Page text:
By Associated Press - Wednesday, June 1, 2016

CHARLESTON, W.Va. (AP) - A state Senate committee on Wednesday advanced a bill aimed at increasing taxes on tobacco products while rejecting a proposal for a 1 percent state sales tax increase.

Lawmakers returned for a 12th day for work on a state budget for the fiscal year starting July 1. The session costs $35,000 a day, a running tab of $420,000.

Gov. Earl Ray Tomblin said Wednesday he was concerned about lawmakers’ “lack of progress” on the state budget. Tomblin called the Republican-led Legislature into session May 16. Without a budget, state government would shut down July 1. A $270 million budget gap remains.

The Senate Finance Committee rejected the sales tax proposal that would have raised nearly $200 million per year but advanced a bill to bring in about $100 million from new taxes on tobacco products. It now goes before the full Senate.

The bill would increase the cigarette tax by 65 cents per pack and taxes on smokeless and other tobacco products from 7 percent to 12 percent. It also would establish a 12 percent tax on e-cigarettes at the point of sale, West Virginia Public Broadcasting ( ) reported.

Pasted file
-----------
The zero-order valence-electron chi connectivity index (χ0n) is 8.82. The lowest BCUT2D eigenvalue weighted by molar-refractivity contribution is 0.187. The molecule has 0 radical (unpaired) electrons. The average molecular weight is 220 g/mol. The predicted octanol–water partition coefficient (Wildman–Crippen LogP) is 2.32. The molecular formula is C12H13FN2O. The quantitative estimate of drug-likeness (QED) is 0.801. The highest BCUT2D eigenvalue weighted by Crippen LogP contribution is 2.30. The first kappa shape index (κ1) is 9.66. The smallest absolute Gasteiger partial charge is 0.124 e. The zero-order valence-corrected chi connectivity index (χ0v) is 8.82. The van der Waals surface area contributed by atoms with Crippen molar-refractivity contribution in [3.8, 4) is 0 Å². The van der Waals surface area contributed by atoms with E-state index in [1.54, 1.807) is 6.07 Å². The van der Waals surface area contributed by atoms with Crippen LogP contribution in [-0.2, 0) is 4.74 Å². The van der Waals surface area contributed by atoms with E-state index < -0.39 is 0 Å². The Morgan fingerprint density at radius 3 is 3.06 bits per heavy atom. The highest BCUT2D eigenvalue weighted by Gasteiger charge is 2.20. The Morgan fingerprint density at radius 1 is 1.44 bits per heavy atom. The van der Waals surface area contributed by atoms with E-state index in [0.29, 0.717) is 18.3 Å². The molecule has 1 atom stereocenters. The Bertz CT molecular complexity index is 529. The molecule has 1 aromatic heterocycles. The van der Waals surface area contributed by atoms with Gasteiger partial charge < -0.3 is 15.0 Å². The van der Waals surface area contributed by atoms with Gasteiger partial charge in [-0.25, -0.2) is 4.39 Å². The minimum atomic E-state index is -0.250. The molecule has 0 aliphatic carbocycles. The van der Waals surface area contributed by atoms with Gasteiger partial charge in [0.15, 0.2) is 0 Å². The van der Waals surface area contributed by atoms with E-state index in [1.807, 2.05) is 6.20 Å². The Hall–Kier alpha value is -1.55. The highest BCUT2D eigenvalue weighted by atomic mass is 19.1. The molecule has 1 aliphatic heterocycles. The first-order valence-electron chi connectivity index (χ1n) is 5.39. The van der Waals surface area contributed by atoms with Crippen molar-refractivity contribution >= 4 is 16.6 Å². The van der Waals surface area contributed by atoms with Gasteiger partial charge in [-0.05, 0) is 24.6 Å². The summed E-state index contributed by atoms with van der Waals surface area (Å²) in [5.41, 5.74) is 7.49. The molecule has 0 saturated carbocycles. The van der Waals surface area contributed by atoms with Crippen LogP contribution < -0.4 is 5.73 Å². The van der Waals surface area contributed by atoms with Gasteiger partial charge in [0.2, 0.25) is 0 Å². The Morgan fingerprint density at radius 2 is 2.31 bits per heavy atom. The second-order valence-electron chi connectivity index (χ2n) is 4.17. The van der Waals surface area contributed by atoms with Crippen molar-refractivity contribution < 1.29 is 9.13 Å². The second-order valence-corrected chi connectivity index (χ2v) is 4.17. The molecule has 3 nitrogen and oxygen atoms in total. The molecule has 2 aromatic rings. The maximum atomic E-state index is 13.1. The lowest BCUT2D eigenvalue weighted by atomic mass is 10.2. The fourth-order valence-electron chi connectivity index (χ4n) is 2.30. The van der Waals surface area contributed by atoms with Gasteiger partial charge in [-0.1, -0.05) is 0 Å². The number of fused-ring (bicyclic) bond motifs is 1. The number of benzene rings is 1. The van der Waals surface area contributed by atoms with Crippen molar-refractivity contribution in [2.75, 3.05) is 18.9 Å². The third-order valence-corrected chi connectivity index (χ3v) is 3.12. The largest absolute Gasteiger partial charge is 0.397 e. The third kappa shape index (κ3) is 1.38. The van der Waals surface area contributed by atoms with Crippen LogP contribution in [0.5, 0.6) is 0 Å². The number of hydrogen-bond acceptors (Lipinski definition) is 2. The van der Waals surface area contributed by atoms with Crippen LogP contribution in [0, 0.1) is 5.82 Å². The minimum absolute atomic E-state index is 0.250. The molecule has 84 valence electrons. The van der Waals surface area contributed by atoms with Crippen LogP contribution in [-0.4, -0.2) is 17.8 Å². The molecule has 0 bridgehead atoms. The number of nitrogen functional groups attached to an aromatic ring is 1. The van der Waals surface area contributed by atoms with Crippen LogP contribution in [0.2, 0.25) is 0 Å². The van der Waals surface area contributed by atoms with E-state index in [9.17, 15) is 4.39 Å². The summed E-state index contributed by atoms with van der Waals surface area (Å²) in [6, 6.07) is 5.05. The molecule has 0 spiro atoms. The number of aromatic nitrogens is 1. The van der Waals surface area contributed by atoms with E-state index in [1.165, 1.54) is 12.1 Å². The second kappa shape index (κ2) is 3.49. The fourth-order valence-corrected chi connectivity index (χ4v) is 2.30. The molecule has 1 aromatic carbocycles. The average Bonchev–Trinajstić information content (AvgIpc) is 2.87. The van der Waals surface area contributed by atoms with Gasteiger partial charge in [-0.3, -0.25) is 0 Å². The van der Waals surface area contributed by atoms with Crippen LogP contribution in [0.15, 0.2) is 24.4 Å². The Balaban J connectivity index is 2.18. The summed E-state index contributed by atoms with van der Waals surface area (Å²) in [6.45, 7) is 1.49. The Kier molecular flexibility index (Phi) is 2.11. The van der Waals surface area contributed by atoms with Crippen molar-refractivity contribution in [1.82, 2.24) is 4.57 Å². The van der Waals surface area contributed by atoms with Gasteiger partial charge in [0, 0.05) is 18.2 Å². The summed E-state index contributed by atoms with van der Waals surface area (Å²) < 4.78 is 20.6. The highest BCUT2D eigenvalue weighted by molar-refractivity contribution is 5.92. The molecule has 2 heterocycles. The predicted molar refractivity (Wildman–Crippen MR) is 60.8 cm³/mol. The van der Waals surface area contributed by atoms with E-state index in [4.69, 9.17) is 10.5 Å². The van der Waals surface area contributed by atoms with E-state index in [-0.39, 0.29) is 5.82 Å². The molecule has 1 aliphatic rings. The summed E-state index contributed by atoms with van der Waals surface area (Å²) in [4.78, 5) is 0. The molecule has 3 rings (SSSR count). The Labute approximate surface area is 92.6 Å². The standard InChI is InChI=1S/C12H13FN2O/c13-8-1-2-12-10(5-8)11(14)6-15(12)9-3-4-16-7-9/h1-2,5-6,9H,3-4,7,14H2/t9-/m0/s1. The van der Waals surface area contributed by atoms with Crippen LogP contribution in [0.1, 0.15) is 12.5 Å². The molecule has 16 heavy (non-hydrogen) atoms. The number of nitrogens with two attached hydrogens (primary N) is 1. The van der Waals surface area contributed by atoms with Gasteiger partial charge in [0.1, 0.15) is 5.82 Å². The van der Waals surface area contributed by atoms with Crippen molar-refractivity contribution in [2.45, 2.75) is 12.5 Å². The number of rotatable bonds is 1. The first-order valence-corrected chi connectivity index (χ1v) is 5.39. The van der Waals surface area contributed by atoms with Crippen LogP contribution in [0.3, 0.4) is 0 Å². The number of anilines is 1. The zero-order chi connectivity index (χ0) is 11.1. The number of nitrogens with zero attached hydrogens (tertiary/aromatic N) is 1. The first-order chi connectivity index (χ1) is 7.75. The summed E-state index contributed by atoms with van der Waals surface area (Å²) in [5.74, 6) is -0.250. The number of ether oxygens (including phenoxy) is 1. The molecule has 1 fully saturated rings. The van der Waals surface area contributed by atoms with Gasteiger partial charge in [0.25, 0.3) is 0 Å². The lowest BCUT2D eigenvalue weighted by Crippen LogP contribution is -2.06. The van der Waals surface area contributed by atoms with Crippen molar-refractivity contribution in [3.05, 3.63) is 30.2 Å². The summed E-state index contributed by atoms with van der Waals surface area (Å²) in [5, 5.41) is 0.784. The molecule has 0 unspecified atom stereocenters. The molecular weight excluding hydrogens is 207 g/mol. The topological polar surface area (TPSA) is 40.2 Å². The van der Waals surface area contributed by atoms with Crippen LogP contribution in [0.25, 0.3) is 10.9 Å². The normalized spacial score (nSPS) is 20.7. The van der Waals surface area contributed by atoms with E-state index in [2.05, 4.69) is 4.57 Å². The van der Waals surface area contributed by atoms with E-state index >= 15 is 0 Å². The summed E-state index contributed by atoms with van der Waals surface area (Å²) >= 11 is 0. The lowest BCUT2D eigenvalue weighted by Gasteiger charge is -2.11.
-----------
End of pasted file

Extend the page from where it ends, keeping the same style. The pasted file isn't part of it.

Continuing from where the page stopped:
Earlier Wednesday, Senate President Bill Cole said he would support the 65-cent increase on cigarettes “because I think it has the best chance of passing on both ends of the Capitol.” Budget negotiations imploded last week when the House of Delegates killed a tax package for tobacco products worth $76 million.

Cole said he believes both Senate and House Democrats are now beginning to see the revenue-increasing measure’s importance.

Meanwhile, Tomblin has added two items for lawmakers to consider.

In a news release, Tomblin said he wanted the Legislature to look at a Department of Environmental Protection rules bill that didn’t pass during the regular session. It addresses new groundwater standards for selenium limits.

Tomblin also included a supplemental bill to allow the Boone County Board of Education to continue to meet its payroll while addressing funding shortfalls caused by a drop in local property tax collections.


Information from: WVPR-FM,

Copyright © 2022 The Washington Times, LLC.

Please read our comment policy before commenting.

Click to Read More and View Comments

Click to Hide